The process is very simple, particularly if you are performing a direct rollover, which is the safest and most efficient method where the funds are transferred directly from your 401(k) to your IRA. There is also the indirect method, where funds are deposited into your personal account prior to being transferred into the IRA (for a maximum of 60 days), however this method carries additional risk of penalties, and unless the employee requires short term use of said funds, there is no benefit to utilizing an indirect rollover.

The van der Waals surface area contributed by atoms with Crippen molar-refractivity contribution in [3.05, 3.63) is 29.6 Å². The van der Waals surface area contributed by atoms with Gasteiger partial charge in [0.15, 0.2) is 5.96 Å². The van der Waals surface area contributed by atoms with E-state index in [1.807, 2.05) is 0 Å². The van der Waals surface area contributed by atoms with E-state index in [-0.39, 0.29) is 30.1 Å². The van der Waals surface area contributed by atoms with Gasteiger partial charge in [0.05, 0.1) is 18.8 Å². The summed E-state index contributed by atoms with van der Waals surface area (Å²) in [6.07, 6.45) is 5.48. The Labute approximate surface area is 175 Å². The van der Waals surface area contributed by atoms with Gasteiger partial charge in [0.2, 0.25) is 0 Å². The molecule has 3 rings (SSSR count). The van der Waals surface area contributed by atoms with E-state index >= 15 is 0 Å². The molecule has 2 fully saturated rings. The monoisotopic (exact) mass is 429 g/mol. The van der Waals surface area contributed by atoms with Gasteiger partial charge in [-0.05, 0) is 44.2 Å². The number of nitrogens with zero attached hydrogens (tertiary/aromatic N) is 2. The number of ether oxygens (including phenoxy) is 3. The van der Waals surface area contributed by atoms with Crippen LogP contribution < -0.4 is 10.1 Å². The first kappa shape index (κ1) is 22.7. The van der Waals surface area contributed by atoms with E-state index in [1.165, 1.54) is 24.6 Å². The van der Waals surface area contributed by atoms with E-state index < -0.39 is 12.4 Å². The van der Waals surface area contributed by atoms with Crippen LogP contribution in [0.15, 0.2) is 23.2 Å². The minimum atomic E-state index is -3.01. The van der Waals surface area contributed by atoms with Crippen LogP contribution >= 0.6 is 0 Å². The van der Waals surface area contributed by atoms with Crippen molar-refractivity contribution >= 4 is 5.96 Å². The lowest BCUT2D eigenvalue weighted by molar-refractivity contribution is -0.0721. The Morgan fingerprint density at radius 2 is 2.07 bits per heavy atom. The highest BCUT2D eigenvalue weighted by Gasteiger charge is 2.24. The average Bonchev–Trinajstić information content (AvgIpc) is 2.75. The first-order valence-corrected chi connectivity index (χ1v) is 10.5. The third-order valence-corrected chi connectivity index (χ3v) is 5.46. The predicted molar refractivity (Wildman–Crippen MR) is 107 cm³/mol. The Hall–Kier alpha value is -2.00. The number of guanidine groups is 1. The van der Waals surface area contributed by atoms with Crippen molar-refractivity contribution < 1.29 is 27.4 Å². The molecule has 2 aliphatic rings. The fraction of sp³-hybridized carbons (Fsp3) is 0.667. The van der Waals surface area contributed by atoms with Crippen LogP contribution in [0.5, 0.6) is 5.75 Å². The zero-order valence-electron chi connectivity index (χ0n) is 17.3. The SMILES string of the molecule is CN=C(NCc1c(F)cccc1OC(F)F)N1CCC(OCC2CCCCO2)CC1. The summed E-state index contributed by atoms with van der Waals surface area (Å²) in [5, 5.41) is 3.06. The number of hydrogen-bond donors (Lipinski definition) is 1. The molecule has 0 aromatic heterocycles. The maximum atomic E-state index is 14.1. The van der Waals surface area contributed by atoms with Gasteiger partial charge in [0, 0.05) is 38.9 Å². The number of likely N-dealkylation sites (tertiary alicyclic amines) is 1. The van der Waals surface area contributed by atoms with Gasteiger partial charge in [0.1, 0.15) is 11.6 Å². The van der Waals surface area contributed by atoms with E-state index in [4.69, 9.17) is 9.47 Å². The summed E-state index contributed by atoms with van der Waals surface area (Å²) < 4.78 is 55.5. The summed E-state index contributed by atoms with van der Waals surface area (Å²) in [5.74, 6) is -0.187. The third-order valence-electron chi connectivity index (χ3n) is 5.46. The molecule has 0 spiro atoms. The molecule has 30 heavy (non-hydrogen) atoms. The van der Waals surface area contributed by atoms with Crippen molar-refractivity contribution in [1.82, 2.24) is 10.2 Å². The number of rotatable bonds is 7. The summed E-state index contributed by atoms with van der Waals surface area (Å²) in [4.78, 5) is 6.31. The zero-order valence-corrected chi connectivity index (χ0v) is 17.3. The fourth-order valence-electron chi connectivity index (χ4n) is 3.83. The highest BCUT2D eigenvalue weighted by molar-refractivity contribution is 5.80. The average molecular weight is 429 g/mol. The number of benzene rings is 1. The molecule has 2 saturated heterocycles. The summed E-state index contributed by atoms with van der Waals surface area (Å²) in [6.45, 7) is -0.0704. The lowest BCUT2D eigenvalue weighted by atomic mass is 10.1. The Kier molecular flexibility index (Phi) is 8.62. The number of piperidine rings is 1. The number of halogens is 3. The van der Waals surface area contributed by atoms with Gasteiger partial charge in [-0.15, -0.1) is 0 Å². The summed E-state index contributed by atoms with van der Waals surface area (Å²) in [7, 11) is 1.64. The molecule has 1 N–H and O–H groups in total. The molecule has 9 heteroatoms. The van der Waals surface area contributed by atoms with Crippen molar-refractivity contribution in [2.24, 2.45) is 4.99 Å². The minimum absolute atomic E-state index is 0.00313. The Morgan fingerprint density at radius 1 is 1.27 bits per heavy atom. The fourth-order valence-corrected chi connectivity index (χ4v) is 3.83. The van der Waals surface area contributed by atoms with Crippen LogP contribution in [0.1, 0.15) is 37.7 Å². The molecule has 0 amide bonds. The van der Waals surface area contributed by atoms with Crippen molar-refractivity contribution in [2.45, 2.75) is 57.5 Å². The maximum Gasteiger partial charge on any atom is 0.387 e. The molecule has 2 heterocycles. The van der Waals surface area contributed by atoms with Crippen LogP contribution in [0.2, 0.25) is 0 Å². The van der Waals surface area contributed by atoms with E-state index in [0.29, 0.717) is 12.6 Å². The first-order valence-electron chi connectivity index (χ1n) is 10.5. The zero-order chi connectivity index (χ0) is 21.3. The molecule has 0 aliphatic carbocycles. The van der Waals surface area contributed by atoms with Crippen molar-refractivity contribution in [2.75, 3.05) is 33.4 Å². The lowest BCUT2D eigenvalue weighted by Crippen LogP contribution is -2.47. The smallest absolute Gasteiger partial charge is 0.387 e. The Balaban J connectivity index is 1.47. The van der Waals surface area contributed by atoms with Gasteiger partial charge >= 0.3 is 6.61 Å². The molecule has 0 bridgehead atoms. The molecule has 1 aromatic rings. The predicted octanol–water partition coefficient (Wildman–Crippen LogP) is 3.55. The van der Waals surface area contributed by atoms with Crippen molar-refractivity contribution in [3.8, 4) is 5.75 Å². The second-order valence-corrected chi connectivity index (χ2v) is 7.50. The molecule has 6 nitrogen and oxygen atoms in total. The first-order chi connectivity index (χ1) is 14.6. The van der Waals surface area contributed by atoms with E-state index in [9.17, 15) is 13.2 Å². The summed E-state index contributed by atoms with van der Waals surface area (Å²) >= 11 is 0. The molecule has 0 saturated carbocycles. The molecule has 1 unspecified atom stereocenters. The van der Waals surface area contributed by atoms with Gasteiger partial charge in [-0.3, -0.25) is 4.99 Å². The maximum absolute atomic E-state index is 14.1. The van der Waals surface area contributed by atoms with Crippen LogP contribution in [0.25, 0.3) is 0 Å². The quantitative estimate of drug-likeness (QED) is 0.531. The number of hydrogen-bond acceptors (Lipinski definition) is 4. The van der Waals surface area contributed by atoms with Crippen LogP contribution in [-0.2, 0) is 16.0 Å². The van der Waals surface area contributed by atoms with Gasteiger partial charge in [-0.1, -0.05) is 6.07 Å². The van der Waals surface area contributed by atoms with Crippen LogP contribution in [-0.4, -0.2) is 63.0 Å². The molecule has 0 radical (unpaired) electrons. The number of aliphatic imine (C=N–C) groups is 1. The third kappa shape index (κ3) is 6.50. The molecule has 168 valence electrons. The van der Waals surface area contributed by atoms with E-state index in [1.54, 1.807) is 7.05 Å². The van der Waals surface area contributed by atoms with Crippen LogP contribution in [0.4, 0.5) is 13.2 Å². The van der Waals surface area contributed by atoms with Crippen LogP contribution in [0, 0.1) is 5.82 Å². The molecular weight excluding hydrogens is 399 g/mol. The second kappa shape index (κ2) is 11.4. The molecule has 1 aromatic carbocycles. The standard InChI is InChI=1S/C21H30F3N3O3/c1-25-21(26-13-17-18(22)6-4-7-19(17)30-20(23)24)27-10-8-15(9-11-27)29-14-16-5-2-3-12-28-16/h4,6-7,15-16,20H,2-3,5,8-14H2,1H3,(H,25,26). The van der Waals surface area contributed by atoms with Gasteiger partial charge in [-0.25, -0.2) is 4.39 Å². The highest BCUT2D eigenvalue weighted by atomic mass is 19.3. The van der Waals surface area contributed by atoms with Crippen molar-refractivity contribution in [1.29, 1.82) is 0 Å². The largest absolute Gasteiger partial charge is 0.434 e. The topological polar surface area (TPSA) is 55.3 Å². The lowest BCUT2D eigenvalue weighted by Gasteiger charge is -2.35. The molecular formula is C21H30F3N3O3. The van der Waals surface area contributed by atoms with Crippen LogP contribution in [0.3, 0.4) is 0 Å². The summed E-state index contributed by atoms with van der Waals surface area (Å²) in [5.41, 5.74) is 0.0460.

401(k) plans are undoubtedly a great retirement plan for the average employee. With the potential for matching contributions from the employer and enforced financial discipline, it is no wonder that most financial advisors recommend that a 401(k) be maxed out. However, due to the structure of a 401(k) plan, more sophisticated investors may consider the range of options offered to be too limited. For example, 401(k) plans do not offer investors the option to invest in physical gold, which can be advantageous to an investor’s portfolio. Should an investor wish to invest in gold using retirement funds, the best option would be to perform a 401k to Gold IRA rollover as previously described. We hope that this guide has educated you on some of the investment options available outside of the typical 401(k) and that you are better equipped to make the best investment decisions for your goals and needs.